Asset owners think in years rather than months, but investors expect a handful of key areas will define the year ahead. A clearer view on inflation; poor bond performance and a resurgence in labour rights to name a few.
This year investors will find out if inflation is just a temporary blip caused by energy and supply chain bottlenecks, or here to stay thanks to massive Central Bank stimulus in response to the pandemic.
“Central Banks’ ability to combine the conflicting objectives of economic recovery and maintaining the solvency of States with quelling demand-pulled inflation will be crucial in 2022,” says Olivier Rousseau, executive director of France’s Fonds de Reserve pour les Retraites.
While over the past year investors have had varying opinions on inflation, many now believe the Federal Reserve has largely read inflation right. It’s a view held by Charles van Vleet, assistant treasurer and chief investment officer of pension investments at US conglomerate Textron.
“I think the Fed is directionally correct on inflation. Most of the recent inflation is transitory. Q1 2022 will reveal the largest year-on-year increase but settle materially lower by Q4,” he predicts, adding that inflation will continue to drive flows into real assets like timber and property.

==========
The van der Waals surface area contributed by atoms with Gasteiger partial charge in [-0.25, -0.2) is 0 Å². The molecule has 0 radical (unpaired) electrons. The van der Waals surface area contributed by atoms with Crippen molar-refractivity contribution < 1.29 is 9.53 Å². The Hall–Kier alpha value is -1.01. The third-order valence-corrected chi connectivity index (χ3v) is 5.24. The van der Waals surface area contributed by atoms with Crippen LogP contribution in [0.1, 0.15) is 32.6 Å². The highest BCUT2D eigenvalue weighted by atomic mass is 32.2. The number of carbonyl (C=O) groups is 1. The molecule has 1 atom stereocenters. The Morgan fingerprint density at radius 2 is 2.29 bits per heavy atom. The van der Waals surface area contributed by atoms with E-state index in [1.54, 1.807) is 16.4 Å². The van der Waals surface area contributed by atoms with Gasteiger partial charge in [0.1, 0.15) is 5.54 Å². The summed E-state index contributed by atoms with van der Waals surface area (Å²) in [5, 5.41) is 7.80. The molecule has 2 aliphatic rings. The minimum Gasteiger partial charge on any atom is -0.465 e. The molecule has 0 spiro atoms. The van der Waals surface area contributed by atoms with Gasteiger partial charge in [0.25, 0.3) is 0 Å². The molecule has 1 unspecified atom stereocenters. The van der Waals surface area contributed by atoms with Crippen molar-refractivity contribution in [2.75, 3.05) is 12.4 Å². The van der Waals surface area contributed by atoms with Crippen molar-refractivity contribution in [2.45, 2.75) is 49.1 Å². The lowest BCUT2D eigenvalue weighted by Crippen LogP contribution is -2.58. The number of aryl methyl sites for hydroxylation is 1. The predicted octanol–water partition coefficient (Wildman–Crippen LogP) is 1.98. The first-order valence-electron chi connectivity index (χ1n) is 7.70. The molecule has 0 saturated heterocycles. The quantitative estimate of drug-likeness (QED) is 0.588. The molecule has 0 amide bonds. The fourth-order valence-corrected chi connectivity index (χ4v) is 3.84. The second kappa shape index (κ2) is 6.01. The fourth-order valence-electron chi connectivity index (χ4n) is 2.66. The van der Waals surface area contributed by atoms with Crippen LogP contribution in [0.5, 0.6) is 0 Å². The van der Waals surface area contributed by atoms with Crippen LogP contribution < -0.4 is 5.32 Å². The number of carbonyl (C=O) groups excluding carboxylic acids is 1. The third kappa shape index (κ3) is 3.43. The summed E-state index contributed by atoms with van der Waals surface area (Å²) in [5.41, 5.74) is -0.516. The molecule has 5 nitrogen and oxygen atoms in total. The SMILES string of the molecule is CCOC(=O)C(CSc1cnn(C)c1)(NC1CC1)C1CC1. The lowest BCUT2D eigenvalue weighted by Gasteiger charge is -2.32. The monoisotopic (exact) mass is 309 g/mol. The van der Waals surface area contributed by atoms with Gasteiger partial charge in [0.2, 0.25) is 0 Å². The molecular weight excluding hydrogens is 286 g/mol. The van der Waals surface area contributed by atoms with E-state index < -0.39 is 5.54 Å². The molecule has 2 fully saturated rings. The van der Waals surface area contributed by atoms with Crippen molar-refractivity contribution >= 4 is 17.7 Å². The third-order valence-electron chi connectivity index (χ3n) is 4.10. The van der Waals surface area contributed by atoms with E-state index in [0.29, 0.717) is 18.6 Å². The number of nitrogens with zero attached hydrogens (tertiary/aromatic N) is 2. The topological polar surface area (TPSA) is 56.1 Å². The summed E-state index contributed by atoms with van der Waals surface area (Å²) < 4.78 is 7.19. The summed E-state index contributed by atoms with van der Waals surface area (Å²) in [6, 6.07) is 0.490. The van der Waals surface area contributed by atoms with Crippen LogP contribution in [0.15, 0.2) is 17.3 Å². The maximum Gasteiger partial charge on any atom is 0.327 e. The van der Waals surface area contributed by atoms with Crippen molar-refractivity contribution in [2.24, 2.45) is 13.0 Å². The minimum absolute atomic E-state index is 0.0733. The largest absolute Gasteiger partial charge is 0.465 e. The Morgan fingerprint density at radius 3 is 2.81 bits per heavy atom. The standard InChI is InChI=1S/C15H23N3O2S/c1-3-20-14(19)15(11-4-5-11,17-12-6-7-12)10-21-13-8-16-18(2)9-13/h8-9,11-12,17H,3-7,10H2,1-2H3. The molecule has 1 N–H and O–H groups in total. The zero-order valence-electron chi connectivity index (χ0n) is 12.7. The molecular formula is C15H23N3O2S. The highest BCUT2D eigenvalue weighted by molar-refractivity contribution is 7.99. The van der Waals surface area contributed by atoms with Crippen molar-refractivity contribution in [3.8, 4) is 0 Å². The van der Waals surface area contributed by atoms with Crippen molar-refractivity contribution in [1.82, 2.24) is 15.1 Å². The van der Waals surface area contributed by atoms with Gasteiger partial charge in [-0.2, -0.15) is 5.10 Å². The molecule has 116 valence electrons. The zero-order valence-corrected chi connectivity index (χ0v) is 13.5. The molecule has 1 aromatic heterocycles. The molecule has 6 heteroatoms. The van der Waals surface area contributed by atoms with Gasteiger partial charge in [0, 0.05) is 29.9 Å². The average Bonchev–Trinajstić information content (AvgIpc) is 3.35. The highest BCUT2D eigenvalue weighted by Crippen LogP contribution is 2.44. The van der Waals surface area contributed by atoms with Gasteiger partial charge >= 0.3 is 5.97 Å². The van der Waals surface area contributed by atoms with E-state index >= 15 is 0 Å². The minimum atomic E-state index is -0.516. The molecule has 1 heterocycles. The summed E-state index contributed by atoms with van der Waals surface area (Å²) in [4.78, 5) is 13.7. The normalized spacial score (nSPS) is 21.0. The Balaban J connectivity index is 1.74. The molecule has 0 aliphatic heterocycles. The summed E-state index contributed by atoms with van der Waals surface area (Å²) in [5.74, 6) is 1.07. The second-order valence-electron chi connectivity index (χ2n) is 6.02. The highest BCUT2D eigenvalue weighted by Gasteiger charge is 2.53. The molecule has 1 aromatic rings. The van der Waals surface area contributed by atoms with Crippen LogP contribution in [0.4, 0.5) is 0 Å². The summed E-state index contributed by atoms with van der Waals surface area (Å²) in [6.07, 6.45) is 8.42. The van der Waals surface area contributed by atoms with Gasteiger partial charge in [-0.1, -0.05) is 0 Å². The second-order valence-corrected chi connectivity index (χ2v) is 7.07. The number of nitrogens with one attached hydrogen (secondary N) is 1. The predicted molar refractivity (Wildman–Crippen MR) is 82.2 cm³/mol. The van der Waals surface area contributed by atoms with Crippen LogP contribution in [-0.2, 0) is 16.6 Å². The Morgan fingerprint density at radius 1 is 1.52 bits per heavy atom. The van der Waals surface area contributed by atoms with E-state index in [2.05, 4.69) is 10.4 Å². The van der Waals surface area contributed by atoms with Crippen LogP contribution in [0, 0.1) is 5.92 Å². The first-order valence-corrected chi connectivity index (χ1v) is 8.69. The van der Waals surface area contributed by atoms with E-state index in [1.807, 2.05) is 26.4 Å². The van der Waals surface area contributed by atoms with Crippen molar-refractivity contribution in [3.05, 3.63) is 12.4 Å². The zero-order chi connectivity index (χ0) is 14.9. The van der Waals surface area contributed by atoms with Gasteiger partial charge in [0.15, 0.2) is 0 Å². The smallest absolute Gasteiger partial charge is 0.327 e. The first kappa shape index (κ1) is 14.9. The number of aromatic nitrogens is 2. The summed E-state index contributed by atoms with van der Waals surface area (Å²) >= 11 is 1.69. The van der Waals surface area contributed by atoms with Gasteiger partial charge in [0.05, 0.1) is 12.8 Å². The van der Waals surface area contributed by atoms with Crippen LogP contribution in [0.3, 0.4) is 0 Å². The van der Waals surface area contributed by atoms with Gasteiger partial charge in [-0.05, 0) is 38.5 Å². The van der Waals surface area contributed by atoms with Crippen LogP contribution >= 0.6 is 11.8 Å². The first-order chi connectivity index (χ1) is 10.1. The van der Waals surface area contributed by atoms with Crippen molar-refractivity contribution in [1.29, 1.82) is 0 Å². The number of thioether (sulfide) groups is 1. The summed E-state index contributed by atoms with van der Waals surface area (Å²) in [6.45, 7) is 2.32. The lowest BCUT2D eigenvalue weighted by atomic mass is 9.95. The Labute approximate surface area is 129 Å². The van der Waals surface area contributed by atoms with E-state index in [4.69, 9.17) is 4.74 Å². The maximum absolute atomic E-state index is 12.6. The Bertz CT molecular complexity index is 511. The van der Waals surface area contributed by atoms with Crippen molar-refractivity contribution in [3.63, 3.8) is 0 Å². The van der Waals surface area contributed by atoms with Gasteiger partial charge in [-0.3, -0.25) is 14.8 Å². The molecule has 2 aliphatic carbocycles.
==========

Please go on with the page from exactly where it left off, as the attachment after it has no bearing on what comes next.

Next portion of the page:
Central Bank policy to manage inflation will increasingly transform today’s low volatility high liquidity investment landscape into the exact opposite, predicts David Ross, managing director, capital markets at Canada’s OPTrust. Inflation and interest rates are important to the fund which has around 20 per cent in fixed income and has a liability-driven approach to building resilience in its portfolio.
“With real rates well into negative territory, the market’s uncertainty about the Federal Reserve’s reaction will leave interest rates as a source of volatility and likely driver of the performance of risky assets in the coming year,” Ross says.
This year will be a continued tough environment for bond investors according to Rousseau.
“I see no value in bonds and among the asset class the least bad is probably high yield credit,” says Rousseau who oversees a portfolio divided between performance seeking assets and a liability-hedging allocation invested in government bonds and investment grade corporate bonds.
Elsewhere, the prospect of rising interest rates is already weighing on fixed income.
“The fixed income markets have priced three tightening’s without missing a beat. We expect the 10-year UST to close the year +/- 2 per cent,” says van Vleet.
Another CIO of a UK-based pension fund who declined to be named predicts bonds will have a second year of negative returns in a row: “The whole of the fixed income spectrum, both public and private, looks very unattractive to us.”
With mixed forecasts for equities, expect a “bumpy” year ahead.
“Equities is a very bifurcated asset class. Growth stocks are expensive and vulnerable to a sizable rise in interest rates. Value stocks are darn cheap in Europe and Japan and probably just a bit expensive in the US. Emerging markets may still face a difficult year, but their time will come,” says Rousseau.